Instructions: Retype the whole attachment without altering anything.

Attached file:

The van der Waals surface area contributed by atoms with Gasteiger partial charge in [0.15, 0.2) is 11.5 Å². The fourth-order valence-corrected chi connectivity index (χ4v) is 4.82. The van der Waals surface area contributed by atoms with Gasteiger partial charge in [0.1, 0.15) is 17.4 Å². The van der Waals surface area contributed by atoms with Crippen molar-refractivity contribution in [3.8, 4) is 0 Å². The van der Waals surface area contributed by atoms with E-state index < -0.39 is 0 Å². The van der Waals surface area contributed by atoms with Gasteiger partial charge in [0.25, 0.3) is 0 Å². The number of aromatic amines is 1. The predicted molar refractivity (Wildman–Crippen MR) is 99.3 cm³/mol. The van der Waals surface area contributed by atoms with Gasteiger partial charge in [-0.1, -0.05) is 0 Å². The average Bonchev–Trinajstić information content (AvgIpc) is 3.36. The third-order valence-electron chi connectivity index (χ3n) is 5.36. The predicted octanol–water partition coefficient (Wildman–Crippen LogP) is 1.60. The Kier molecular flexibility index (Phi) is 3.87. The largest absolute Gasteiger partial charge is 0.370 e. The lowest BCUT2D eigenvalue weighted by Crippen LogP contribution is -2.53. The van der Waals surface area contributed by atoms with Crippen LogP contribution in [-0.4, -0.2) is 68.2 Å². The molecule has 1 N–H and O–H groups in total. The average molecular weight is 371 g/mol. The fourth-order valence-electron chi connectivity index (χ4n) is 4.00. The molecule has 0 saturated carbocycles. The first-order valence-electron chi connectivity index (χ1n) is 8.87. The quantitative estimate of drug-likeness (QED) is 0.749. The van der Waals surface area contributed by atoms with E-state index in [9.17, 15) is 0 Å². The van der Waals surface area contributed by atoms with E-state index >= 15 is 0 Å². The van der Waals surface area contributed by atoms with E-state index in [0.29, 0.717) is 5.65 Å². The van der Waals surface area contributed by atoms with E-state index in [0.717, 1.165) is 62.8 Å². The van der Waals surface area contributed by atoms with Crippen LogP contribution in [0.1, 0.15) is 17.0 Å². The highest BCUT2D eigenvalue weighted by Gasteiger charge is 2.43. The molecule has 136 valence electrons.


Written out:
The van der Waals surface area contributed by atoms with Gasteiger partial charge in [0.15, 0.2) is 11.5 Å². The fourth-order valence-corrected chi connectivity index (χ4v) is 4.82. The van der Waals surface area contributed by atoms with Gasteiger partial charge in [0.1, 0.15) is 17.4 Å². The van der Waals surface area contributed by atoms with Crippen molar-refractivity contribution in [3.8, 4) is 0 Å². The van der Waals surface area contributed by atoms with E-state index < -0.39 is 0 Å². The van der Waals surface area contributed by atoms with Gasteiger partial charge in [0.25, 0.3) is 0 Å². The number of aromatic amines is 1. The predicted molar refractivity (Wildman–Crippen MR) is 99.3 cm³/mol. The van der Waals surface area contributed by atoms with Gasteiger partial charge in [-0.1, -0.05) is 0 Å². The average Bonchev–Trinajstić information content (AvgIpc) is 3.36. The third-order valence-electron chi connectivity index (χ3n) is 5.36. The predicted octanol–water partition coefficient (Wildman–Crippen LogP) is 1.60. The Kier molecular flexibility index (Phi) is 3.87. The largest absolute Gasteiger partial charge is 0.370 e. The lowest BCUT2D eigenvalue weighted by Crippen LogP contribution is -2.53. The van der Waals surface area contributed by atoms with Crippen LogP contribution in [-0.4, -0.2) is 68.2 Å². The molecule has 1 N–H and O–H groups in total. The average molecular weight is 371 g/mol. The fourth-order valence-electron chi connectivity index (χ4n) is 4.00. The molecule has 0 saturated carbocycles. The first-order valence-electron chi connectivity index (χ1n) is 8.87. The quantitative estimate of drug-likeness (QED) is 0.749. The van der Waals surface area contributed by atoms with E-state index in [9.17, 15) is 0 Å². The van der Waals surface area contributed by atoms with E-state index >= 15 is 0 Å². The van der Waals surface area contributed by atoms with E-state index in [0.29, 0.717) is 5.65 Å². The van der Waals surface area contributed by atoms with E-state index in [0.717, 1.165) is 62.8 Å². The van der Waals surface area contributed by atoms with Crippen LogP contribution in [0.1, 0.15) is 17.0 Å². The highest BCUT2D eigenvalue weighted by Gasteiger charge is 2.43. The molecule has 136 valence electrons.